As the social landscape evolved in the late 60’s and early 70’s, there were peaceful demonstrations combined with social unrest throughout America. At stage front was the youth movement that brought division and anguish to a generation of young baby boomers. While some people appeared uptight after years of social conflict, others were too stoned to notice. Most people were in exploration for their own identities and expressed themselves peacefully. However this is a story about those who chose to express themselves differently.
At the 1968 Summer Olympics, formally known as the Games of the XIX Olympiad held in Mexico City, two African-American Athletes while receiving their Gold and Bronze medals at their awards ceremony, raised their black-gloved fist into the air as a symbol of Black Power.
American athletes Tommie Smith (C) and John Carlos (R), gold and bronze medalists in the men's 200-meter race took the podium of the medal ceremony, lowered their heads and defiantly raised their fist as the Star Spangled Banner was played. In this jaw-dropping protest, many felt that a political statement had no place in the international forum of the Olympic Games. Both athletes were then suspended from the U.S. team and banned from the Olympic village. Plus, as a further punishment, the International Olympic Committee banned Smith and Carlos from the Olympics Games for life.
These circumstances threw the sporting world into a state of chaos and created an uneasiness among inter-racial relations.
In a similar ceremony at the 1968 Games, U.S. heavyweight boxing champ George Foreman after winning the gold medal walked around the boxing ring with a American flag in his hand while bowing respectfully to the audience. Foreman returned to his homeland after the games and was welcomed in a royalty fashion.
Yet this lesson would play-out again when in 1972 Stax Records would stage a concert in Los Angeles in commemoration of the seventh anniversary of the Watts riots. Stax Records V.P. Al Bell would organize it's prestigious roster of artists to perform for a full stadium of attendants who were charged only a single dollar to attend. The concert was recorded and released as a record soundtrack for the 1973 documentary film tilted "Wattstax." Although the concert was filmed, recorded and staged with the proper intent of support to the urban life in the black community, Al Bell and the Rev. Jesse Jackson used the performance stage to further their political agenda of the clenched fist demonstration of "Black Power." Once again the mainstream media did not embrace this controversial stance.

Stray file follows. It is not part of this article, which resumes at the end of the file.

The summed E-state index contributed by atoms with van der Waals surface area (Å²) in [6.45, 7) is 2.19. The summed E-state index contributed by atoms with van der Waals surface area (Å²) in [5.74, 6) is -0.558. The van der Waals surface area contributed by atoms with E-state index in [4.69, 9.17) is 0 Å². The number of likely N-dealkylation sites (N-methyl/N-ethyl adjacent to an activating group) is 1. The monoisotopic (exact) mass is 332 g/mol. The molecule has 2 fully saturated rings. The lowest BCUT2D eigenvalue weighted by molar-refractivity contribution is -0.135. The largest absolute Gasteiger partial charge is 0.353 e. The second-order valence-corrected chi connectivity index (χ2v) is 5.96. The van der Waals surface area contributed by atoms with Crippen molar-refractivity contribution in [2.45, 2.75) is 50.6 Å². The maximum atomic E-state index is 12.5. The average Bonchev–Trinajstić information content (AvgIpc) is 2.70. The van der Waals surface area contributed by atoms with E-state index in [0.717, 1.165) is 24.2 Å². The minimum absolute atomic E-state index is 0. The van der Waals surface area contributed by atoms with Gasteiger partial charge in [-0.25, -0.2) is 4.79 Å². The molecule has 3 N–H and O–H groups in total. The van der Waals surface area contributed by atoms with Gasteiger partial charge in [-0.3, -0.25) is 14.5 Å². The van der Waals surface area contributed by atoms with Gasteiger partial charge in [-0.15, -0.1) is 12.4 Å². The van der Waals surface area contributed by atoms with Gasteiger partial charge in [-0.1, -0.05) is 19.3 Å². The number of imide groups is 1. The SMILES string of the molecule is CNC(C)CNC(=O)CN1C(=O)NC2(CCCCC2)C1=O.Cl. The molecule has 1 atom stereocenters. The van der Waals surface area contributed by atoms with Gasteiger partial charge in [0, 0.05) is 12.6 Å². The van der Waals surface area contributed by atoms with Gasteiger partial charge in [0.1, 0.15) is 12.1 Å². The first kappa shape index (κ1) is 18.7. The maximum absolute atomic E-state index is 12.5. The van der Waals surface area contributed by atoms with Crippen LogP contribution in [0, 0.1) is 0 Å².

The Rev. Jesse Jackson (L) and Stax Records V.P. Al Bell (R) abuse the privilege of being honored by making a political statement contrary to economics of the promotion and marketing efforts of the Wattstax film and soundtrack.
Although this project helped elevate the profile of African American culture, it's success at the box office and record shops was undermined by this stance resulting in short term success.
Was this an act of civil rights, or a stage of civil wrong?
Pictured below is another demonstration of stage abuse as a young Johnny Cash displays his fist full of frustration to an audience in disbelief of his jester. Although Cash was a mega-superstar, few are aware of his extensive time spent in the pokie during an early stage in his career.
Either it be the Academy Awards, or the Grammy's, or the acceptance speech of the MVP award at the Super Bowl, it's always best to never abuse the privilege of being honored on stage to justify your agenda. A clenched fist attitude delivered under those circumstances can be considered as a bottom rung of society's pulpit.
Famous Last Words:
"YOU CAN'T SHAKE HANDS WITH A CLENCHED FIST."
INDIRA GANDHI 1917-1984
Johnny Cash photograph by Jim Marshall
Remaining photo sources unknown